Most Courts before State v. Henry, weighed mitigating and aggravating factors in DWI cases, but without a state-wide specific standard. The ruling provides some guidance for Courts in DWI cases where a jail term is discretionary (1st and 2nd offenses).

In State v. Henry, the Defendant had two prior DWI convictions in 1997. He was convicted again in 2009. Because the gap between the 2nd and 3rd convictions was more than ten years, Henry was eligible (pursuant to the NJ DWI Statute) to be treated as a 2nd DWI offender (called a “step-down”). He was sentenced to 30 days in jail, which was reduced to 14 days on Appeal.

It was particularly significant that the Court viewed Henry’s high blood alcohol reading (.30%) which they called “extraordinarily high”, as an “aggregating” factor. The Court found that such a high reading “posed a significantly greater risk of harm to the public.” The Court also found as aggravating that the defendant was “an untreated alcoholic”, and that he had a criminal record (for possessing a gun which involved intoxication).

The Court also found that despite the “step-down”, that Court could consider that Henry was a third offender because he “poses a greater risk of re-offending than a person with two offenses.” Last, the Court found as an aggravating “the need to deter.”

In contrast, the Court found as mitigating factors “the defendant’s persistent alcoholism” (while pointing out that he “has the responsibility to seek treatment diligently and consistently”), and his “willingness to cooperate” (e.g. he was cooperative when arrested, and he cooperated by entering a plea), that he will perform community service, and lastly, that jail would adversely impact the defendant’s mother who he cares for.
Mercer County Superior Court Judge Mitchel Ostrer who wrote the opinion, is a diligent judge. I have appeared before Judge Ostrer and have respect for him. The opinion reflects obvious thought and deliberation. However, I respectfully disagree with some of the tenets of the ruling.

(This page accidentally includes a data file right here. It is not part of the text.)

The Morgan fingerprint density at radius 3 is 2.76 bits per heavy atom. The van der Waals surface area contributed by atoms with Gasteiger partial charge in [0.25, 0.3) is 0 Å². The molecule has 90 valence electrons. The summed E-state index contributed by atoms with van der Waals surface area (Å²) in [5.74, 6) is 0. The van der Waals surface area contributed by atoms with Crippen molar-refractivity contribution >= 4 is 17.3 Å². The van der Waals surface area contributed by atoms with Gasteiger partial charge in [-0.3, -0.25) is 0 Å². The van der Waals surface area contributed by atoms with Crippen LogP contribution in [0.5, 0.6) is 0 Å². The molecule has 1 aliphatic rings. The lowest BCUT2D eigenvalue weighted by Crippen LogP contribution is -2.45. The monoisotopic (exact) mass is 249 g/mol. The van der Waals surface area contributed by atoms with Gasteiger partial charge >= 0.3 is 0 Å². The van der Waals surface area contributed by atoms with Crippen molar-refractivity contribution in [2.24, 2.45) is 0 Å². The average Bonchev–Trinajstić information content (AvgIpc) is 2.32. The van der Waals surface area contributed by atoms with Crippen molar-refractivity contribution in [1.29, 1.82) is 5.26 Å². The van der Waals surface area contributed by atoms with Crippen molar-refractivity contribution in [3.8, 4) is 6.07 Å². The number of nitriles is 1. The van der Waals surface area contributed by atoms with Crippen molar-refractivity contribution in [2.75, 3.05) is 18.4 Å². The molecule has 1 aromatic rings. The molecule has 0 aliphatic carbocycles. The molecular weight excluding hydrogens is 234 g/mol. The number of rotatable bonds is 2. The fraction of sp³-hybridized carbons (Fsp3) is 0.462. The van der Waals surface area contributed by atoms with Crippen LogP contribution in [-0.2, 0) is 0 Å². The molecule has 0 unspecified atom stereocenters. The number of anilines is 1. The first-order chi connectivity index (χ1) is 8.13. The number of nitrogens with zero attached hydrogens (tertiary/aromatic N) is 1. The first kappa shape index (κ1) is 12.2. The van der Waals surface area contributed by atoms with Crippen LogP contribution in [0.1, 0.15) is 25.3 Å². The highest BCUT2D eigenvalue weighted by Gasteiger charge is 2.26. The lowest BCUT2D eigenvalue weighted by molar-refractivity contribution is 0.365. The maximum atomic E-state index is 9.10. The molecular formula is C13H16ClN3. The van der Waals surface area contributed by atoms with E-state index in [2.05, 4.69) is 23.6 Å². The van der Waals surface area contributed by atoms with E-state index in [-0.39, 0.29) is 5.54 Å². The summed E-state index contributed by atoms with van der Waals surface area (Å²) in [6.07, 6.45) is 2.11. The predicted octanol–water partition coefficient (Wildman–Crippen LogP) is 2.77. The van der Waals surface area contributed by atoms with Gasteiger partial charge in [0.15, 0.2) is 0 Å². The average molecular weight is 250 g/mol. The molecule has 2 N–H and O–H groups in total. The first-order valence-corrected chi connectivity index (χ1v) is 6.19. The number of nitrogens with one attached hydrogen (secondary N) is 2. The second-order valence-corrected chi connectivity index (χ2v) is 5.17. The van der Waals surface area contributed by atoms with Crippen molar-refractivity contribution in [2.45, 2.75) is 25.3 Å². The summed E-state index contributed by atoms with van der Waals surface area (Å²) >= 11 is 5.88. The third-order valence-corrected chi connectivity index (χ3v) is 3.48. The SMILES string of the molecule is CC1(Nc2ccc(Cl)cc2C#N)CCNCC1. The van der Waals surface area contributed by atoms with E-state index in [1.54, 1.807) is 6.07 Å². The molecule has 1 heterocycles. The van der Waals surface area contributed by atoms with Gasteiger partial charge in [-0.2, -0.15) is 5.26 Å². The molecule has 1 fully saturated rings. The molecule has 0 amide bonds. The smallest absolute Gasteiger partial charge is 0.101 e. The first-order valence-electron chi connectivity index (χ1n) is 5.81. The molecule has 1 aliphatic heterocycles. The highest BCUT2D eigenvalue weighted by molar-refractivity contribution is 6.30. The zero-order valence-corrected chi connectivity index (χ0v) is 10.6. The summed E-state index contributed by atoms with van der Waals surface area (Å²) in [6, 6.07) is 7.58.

When I was interviewed by the New Jersey Law Journal regarding the opinion, I expressed some concerns with the ruling. The DWI Statute regarded Henry as a 2nd offender (“stepped down” because his 2nd was more than ten years from his 3rd). It is troubling that the Court would therefore find as an aggravating factor, that he was a 3rd offender. This seems to be at odds with the Statute – and simply unjust because he should be treated the same as any other “2nd offender.” As an aside, the Court also found as a mitigating factor, Henry’s plea. This is in direct conflict with 2C:44-1 which provides that “A plea of guilty by a defendant or failure to so plead shall not be considered in withholding or imposing a sentence of imprisonment.” The ruling in this regard tends to force a defendant to enter a plea – not exercise his constitutional right to a trial in exchange for favored treatment. There is a body of law (starting with the statute) that prohibits a court from imposing a greater sentence to a defendant who chooses to go to trial (a so-called “trial tax” – as opposed to plead guilty. While the ruling provides some needed standards to be followed, the ruling has the capacity to create injustice for DWI Defendants.